BOULDER COUNTY, Colo. (KDVR) — Nearly 1,000 families are picking up the pieces in Boulder County after the most destructive fire in state history.
From tax relief to mental health resources, Gov. Jared Polis and several other government members have established assistance-based programs as part of the recovery efforts for those impacted by the Marshall Fire.
Still, the path forward can be daunting and overwhelming, according to those who have been through this pain before.
It’s a pain Courtney and Todd Walsh know all too well after losing their home to the Calwood Fire in Boulder County in 2020.
“It was a feeling of loss, of just despair,” Courtney Walsh said. “You’re completely lost.”
FOX31 sat down with Courtney Walsh to hear advice for those in a similar situation following the Marshall Fire.
How are people likely feeling right now?
“You sort of have this, 1-2-3, take care of this, take care of that, you sort of have this adrenaline rush to get through the initial phases of the loss,” she said. “And you don’t really know what’s helpful. It’s hard to actually answer that question. Because while you need everything, you’re also — at the same time, you don’t need anything at all. You’ve just lost everything you’ve ever had, so to pinpoint exactly what you need in that moment is really, really hard.
What should victims be doing right away?
Walsh said the first few weeks are extremely busy, with calls from loved ones, navigating insurance claims and finding temporary housing. She said it’s critical to take a step back and breathe.
“I think one of the things that I wish I would have been more open to is accepting help. I don’t think I was used to accepting help,” Walsh said. “Being able to really accept help and be vulnerable to allowing the community to accept help, everything from food, to clothing, to monetary donations, I think is all something that it’s hard to initially appreciate that you might actually need those things, and in the long term, those things have all been extremely helpful.”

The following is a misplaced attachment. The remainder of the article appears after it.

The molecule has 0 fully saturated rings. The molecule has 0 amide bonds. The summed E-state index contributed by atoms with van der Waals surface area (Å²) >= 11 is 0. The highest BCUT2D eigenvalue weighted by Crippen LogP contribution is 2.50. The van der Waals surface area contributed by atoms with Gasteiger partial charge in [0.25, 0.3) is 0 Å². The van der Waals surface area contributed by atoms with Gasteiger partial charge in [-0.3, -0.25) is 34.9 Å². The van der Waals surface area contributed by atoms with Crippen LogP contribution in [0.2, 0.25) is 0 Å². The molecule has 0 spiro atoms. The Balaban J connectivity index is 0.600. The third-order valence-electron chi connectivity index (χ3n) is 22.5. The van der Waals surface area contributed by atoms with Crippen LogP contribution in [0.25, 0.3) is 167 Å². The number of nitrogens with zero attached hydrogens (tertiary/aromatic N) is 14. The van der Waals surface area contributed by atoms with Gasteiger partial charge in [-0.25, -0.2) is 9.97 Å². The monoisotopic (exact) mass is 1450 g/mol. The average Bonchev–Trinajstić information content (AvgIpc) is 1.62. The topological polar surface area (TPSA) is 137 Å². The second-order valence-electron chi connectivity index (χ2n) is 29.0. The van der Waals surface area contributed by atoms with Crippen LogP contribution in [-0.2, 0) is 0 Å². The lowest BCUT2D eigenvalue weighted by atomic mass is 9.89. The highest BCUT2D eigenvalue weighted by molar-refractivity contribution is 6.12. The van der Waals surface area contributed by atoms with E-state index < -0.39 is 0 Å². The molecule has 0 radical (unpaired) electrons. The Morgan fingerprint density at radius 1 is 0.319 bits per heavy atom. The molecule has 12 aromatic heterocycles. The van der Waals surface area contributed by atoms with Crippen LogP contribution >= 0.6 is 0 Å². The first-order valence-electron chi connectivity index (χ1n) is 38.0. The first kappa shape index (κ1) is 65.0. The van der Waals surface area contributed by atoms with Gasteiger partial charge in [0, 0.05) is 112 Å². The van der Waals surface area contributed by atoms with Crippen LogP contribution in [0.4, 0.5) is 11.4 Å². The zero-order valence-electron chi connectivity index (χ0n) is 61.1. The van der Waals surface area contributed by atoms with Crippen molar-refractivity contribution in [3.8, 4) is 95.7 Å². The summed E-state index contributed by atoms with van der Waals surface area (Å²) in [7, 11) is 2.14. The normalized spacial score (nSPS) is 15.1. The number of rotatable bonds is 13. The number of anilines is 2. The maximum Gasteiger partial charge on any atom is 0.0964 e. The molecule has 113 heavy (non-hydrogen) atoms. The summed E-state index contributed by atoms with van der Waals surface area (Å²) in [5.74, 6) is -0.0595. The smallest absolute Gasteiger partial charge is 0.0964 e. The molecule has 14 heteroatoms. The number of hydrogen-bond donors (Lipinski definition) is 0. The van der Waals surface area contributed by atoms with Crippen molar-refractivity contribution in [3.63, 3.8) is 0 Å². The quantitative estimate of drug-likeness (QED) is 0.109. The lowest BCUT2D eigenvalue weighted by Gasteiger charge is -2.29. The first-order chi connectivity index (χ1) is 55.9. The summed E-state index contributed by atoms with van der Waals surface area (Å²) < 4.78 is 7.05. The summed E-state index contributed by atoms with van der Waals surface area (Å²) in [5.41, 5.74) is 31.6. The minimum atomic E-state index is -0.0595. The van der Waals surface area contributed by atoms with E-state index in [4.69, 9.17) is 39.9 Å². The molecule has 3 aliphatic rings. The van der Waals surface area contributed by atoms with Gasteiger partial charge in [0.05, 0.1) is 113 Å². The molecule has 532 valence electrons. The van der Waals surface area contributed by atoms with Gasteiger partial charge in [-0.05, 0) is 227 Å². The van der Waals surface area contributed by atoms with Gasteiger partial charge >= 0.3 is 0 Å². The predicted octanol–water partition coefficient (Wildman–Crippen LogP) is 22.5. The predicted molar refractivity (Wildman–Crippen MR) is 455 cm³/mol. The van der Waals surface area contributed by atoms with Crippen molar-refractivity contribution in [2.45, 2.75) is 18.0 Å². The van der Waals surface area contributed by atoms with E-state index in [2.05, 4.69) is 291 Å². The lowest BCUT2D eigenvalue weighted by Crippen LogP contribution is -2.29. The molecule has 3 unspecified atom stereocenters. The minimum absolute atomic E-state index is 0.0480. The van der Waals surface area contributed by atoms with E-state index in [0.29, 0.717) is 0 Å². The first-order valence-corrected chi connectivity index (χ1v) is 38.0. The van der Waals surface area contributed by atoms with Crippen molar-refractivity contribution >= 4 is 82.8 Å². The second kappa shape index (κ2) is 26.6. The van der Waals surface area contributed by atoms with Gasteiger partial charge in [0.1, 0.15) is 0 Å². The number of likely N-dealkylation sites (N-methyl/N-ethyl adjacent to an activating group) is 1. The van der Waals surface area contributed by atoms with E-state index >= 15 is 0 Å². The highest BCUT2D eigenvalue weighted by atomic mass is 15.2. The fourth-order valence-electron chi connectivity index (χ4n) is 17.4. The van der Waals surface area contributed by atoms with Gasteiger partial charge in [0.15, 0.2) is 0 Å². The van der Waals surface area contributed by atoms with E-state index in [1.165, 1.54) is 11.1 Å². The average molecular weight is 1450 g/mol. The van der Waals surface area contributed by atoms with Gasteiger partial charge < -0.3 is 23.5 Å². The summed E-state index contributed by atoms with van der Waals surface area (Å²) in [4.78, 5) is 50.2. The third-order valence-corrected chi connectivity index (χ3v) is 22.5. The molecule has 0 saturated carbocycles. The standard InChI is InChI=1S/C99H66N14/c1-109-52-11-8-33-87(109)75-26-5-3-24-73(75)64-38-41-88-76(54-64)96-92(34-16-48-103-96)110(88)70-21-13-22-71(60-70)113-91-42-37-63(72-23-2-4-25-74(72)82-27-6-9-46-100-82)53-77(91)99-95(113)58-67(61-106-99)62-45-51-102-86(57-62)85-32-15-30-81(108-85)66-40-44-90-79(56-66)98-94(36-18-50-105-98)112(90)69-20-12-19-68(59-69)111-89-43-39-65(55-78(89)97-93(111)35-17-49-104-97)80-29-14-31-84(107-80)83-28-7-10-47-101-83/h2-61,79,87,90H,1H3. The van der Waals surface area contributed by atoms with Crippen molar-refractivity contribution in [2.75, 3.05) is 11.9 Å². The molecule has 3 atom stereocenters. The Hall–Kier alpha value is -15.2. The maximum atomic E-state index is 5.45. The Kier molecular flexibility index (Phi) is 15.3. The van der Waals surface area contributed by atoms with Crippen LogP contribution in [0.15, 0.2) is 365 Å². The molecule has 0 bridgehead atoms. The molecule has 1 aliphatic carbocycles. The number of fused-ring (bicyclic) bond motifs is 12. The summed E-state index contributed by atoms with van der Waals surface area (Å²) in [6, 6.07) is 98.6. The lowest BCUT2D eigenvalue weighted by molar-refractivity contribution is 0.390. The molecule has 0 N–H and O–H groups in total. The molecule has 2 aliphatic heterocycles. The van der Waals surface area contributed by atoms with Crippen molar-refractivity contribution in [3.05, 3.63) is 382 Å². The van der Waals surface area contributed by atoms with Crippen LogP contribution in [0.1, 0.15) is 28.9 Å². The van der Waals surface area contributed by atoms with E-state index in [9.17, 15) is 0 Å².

How can the community best help?
Walsh said the community support following the Calwood fire was overwhelming, but she said it’s sometimes hard for people to know exactly how to help. She says tangible things like gift cards are extremely helpful, especially for food and toys for kids.
“Mindfully put together clothing that you would want to wear if you lost everything. That’s really important,” she said. “Nobody wants large trash bags of dirty underwear and T-shirts, and after the fire, we became a thrift store. People dropped off trash bags of clothes, and that was really humiliating and hard.”
“It’s a long process after you lose a home. It’s a long process to build back the life and belongings and things you want and need, and I think that was surprising to me, was the long process, not just the emotional process, but building back your life,” she said. “There is a lightness in starting over.”
Marshall Fire related links
- How to help people impacted by the Marshall Fire
- Resources for those impacted by the fire
- Embers, like snowflakes in a blizzard: Fire behavior expert explains Marshall Fire
- Watch: Flyover above what many describe as ‘war scene’
- Photos: Aftermath of the Marshall Fire in Superior, Louisville, Broomfield
- Insurers tally $1 billion in damage from Marshall Fire
- Major Disaster Declaration approved for Colorado
- FEMA opens disaster assistance center, provides updates on help for Marshall Fire victims
- Drone pilot captures firefighters protecting homes from Marshall Fire